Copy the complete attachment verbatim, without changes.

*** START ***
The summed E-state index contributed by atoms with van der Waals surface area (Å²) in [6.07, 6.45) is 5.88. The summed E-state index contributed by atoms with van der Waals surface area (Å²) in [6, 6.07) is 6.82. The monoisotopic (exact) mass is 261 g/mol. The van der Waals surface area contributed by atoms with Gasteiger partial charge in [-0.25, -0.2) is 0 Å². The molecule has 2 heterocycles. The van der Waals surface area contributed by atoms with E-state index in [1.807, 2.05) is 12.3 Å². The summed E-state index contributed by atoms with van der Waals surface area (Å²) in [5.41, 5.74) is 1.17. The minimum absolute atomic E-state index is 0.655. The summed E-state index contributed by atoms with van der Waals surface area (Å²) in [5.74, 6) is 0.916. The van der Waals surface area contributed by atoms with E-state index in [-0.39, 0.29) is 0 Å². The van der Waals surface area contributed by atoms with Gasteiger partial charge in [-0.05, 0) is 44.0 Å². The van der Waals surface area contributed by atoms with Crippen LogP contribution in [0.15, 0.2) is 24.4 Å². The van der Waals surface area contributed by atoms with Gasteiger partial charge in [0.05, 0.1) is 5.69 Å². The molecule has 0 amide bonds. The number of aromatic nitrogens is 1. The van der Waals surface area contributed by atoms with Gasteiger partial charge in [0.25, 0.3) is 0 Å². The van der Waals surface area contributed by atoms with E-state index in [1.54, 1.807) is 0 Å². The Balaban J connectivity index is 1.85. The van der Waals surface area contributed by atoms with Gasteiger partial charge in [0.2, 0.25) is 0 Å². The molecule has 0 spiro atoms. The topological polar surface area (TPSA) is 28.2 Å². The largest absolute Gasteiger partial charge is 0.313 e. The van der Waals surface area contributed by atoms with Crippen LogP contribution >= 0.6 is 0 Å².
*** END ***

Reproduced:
The summed E-state index contributed by atoms with van der Waals surface area (Å²) in [6.07, 6.45) is 5.88. The summed E-state index contributed by atoms with van der Waals surface area (Å²) in [6, 6.07) is 6.82. The monoisotopic (exact) mass is 261 g/mol. The van der Waals surface area contributed by atoms with Gasteiger partial charge in [-0.25, -0.2) is 0 Å². The molecule has 2 heterocycles. The van der Waals surface area contributed by atoms with E-state index in [1.807, 2.05) is 12.3 Å². The summed E-state index contributed by atoms with van der Waals surface area (Å²) in [5.41, 5.74) is 1.17. The minimum absolute atomic E-state index is 0.655. The summed E-state index contributed by atoms with van der Waals surface area (Å²) in [5.74, 6) is 0.916. The van der Waals surface area contributed by atoms with E-state index in [-0.39, 0.29) is 0 Å². The van der Waals surface area contributed by atoms with Gasteiger partial charge in [-0.05, 0) is 44.0 Å². The van der Waals surface area contributed by atoms with Crippen LogP contribution in [0.15, 0.2) is 24.4 Å². The van der Waals surface area contributed by atoms with Gasteiger partial charge in [0.05, 0.1) is 5.69 Å². The molecule has 0 amide bonds. The number of aromatic nitrogens is 1. The van der Waals surface area contributed by atoms with Gasteiger partial charge in [0.25, 0.3) is 0 Å². The van der Waals surface area contributed by atoms with E-state index in [1.54, 1.807) is 0 Å². The Balaban J connectivity index is 1.85. The van der Waals surface area contributed by atoms with Gasteiger partial charge in [0.2, 0.25) is 0 Å². The molecule has 0 spiro atoms. The topological polar surface area (TPSA) is 28.2 Å². The largest absolute Gasteiger partial charge is 0.313 e. The van der Waals surface area contributed by atoms with Crippen LogP contribution >= 0.6 is 0 Å².